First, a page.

From 2001-2009 I was a caregiver for my mother, who was in and out of emergency rooms, hospitals, nursing homes and rehabs. I was also raising a teenage daughter, living with a husband whose business had gone under, working hard at my own job, and walking two dogs. I was feeling overwhelmed, but that was nothing compared to 2009. Read More →
Divorce. Death. Job loss. Moving. Daughter leaving home. Empty nest. Really empty nest. Two dogs, no job. Financial insecurity. Fear.
In 2009 I went through almost the entire list of life’s most stressful events. To say I got hit by what felt like a tsunami of loss would not be an exaggeration. I was in so much pain, I could barely take a deep breath.
I was never a big crier and suddenly I found myself crying. A lot. Read More →
A few weeks ago I went to two memorial services within two days of each other. One was for a remarkable man, my friend Lisa’s dad, Michael Dontzen, who lived to 89 and accomplished more in his lifetime than just about anyone I’ve ever met. He was a New York State Supreme Court judge, an aide to Mayor John Lindsay, a lawyer, a brilliant man with so much passion for justice, that on his deathbed, just a short time before he passed away, he married a gay couple. This was his last “professional” duty and he was determined to accomplish that despite the fact that he could barely speak.
The second memorial was heartbreaking. It was for a woman named Chris Twomey. She was an artist and a mother of three. Her art and motherhood were intertwined and she was passionate about both. She had breast cancer, which spread throughout her body and after a long, heroic struggle, she finally died, at age 58.
There weren’t many people who were as determined to live as Chris. She loved life, she loved making art and she maintained a sense of humor throughout the years of treatments and tremendous pain.
I met Chris at Friends In Deed, a pragmatic, spiritual counseling center in Soho, New York. I have written about it before. FID saved my life when my life was completely falling apart. One of the gifts of Friends was that it put me right smack into a community that understood suffering, so that I was able to feel less alone.
In her eulogy for Chris, the founder of Friends In Deed, Cy O’Neal, spoke about Chris’s courage. I just happened to be near the front desk the day that Chris first arrived at FID, announcing “I have breast cancer” as if she were saying “I just arrived from Paris.” I sat in big groups with Chris for well over a year, and as Cy said, “She always raised her hand, early in the meeting. She shared whatever was going on with her, which generally included the work she was doing and some difficult aspect of her treatment. She always had a strong spirit and a rich sense of humor and after she spoke, it seemed that she gave everyone else permission to tell whatever they were going through.”
Like a lot of people, weathering the storm of Hurricane Sandy meant keeping close to our battery-operated radios. (Actually, I had a crank radio too, the kind you wind up if you don’t have batteries, but it just made me cranky. If I had to only use that, my arm would have fallen off by day two, and my only news would be spastic, like “flood waters reaching… evacuated and you should seek….”) People were calling in all day with the stories of what was happening, good and bad, giving each other comfort and advice. The radio gave us permission to speak and a means to reach out to one another when we would have been going it alone otherwise.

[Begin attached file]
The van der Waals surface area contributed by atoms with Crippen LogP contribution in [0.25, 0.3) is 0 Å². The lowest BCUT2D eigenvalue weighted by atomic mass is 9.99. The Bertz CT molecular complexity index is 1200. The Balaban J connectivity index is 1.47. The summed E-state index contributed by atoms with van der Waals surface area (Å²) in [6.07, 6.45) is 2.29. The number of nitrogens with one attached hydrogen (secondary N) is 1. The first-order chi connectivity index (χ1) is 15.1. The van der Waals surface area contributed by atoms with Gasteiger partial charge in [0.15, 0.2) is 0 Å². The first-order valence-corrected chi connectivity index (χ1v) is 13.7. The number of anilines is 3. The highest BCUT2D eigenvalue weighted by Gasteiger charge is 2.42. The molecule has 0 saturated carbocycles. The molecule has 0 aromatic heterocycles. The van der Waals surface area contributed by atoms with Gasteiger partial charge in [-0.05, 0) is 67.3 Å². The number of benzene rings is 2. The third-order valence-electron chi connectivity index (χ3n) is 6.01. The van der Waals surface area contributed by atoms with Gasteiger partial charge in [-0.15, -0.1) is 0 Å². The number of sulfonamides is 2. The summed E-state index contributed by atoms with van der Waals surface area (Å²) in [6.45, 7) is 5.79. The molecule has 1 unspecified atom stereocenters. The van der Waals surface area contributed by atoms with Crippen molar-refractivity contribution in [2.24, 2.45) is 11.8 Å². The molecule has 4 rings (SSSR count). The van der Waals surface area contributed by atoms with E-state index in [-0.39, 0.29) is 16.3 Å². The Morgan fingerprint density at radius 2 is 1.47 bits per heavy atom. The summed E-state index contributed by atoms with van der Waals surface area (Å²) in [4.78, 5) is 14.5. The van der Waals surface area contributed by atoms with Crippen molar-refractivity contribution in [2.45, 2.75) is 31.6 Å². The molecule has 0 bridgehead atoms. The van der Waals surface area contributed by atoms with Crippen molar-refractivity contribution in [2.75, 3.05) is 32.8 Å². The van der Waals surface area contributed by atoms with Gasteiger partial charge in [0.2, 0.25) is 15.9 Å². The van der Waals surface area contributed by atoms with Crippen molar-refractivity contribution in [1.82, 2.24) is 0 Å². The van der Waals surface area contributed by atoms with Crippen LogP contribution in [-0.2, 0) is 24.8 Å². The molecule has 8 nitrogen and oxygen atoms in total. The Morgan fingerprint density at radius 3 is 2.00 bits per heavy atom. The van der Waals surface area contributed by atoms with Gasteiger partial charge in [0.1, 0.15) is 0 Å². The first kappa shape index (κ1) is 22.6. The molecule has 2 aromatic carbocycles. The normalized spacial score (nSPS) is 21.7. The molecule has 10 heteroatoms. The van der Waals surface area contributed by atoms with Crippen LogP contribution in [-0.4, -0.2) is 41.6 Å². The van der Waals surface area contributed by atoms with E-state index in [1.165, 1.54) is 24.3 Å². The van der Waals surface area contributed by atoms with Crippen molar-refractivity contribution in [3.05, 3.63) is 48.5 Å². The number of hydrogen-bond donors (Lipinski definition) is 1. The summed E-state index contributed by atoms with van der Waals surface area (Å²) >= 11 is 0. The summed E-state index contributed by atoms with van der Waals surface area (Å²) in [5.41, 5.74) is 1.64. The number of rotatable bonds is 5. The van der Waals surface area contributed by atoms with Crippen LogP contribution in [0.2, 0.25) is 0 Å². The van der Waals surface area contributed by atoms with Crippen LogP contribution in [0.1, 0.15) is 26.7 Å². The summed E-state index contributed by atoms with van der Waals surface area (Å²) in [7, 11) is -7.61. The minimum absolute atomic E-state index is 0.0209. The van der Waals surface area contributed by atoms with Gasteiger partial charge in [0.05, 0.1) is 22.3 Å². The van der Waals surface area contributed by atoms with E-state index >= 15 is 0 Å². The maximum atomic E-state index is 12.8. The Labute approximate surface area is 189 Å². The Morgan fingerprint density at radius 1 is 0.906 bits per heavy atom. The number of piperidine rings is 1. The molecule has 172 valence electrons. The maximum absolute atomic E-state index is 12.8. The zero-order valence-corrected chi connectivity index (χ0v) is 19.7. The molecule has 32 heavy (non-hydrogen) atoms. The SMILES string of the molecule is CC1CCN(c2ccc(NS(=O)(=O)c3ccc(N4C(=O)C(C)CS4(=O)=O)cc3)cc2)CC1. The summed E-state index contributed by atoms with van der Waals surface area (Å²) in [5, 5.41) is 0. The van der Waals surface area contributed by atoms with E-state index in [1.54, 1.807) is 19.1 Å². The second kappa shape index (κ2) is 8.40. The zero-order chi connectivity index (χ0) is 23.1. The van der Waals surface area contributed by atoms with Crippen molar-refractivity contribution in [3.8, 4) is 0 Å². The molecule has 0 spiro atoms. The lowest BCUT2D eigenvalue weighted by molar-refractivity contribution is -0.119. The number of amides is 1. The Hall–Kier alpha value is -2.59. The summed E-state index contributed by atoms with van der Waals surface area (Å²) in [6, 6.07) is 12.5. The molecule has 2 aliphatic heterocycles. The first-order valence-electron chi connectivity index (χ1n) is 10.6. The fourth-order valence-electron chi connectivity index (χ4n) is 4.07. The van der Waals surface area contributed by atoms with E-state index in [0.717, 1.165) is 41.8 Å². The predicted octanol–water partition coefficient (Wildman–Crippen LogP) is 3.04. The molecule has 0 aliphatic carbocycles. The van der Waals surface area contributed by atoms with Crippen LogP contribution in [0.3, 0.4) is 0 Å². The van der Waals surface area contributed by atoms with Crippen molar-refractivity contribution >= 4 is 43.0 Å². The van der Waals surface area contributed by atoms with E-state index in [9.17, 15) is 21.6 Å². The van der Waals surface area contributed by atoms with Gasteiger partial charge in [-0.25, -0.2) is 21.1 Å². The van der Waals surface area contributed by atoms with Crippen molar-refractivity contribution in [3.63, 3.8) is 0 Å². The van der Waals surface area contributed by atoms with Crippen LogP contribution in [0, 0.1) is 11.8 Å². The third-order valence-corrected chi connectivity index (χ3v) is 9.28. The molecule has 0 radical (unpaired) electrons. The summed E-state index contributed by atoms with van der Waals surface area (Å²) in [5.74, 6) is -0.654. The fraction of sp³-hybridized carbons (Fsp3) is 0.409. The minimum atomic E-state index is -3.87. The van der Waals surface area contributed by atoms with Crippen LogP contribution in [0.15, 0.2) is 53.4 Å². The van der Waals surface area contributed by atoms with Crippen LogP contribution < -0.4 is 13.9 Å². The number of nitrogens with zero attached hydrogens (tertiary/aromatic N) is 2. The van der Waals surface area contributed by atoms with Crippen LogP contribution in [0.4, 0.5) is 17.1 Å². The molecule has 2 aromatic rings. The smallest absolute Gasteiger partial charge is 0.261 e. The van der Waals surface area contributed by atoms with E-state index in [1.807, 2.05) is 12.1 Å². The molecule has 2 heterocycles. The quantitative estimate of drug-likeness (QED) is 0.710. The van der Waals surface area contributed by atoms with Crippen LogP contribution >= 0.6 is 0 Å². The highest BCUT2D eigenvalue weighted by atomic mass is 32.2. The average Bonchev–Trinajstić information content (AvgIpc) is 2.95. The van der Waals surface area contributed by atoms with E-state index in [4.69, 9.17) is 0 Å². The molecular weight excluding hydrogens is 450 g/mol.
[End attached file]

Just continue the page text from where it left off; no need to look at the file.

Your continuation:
During those five days of sitting in candlelight and mostly silence, I began to think about community. My neighbors in our building in Soho supported each other emotionally — one neighbor, Martin, was staying uptown with his girlfriend, but each day he came back to the building and dropped off bags of food for his neighbors, fresh fruit, bagels, peanut butter, The New York Times. On Halloween, our next door neighbor, Louise, came over and gave us Tarot card readings by candlelight.
My upstairs neighbor, Barbara, was sitting shiva (a week long mourning period) for her dad, who passed away a few days before the Hurricane. The first few days there were dozens of people who came to pay their respects, but once the hurricane hit, it was harder for family and friends to get there, so my loftmate, Abigail, and I tried to come up as much as we could.
And then, on one of my uptown bike trips, when I had Internet access, I saw a posting on Facebook written by someone who had been helping out in Rockaway Beach. They were delivering blankets and supplies, cleaning out basements, doing all the heavy lifting that needed to be done. But I read this: “People need emotional support. They are suffering.”
And I thought about the woman in Staten Island who lost both her young sons, because a neighbor wouldn’t let her into his home, he was too afraid to open his door. I hope that she will give herself permission to speak of her profound loss, when the time is right, and with a caring group of people with her.
We often give lip service to the idea of “it takes a village” but in reality, we so rarely do come together to support each other. One of the reasons 12 Step programs are so effective is because they have learned the power of community. For most of history, family was our community, but now families are spread all over the place. Often people worked in organizations for their entire careers and felt a part of something. That is the exception now, it’s rare that anyone stays longer than a few years with any job — in fact, the “Millennials” don’t even expect to stay past three years.
In the aftermath of so much devastation and what has been a divisive election — and what will surely be many more hurricanes and tornadoes and devastation — maybe we can try to solve both the physical challenges of dealing with floods and the emotional challenges of how to create a real sense of community so that we truly can “get by with a little help from our friends.”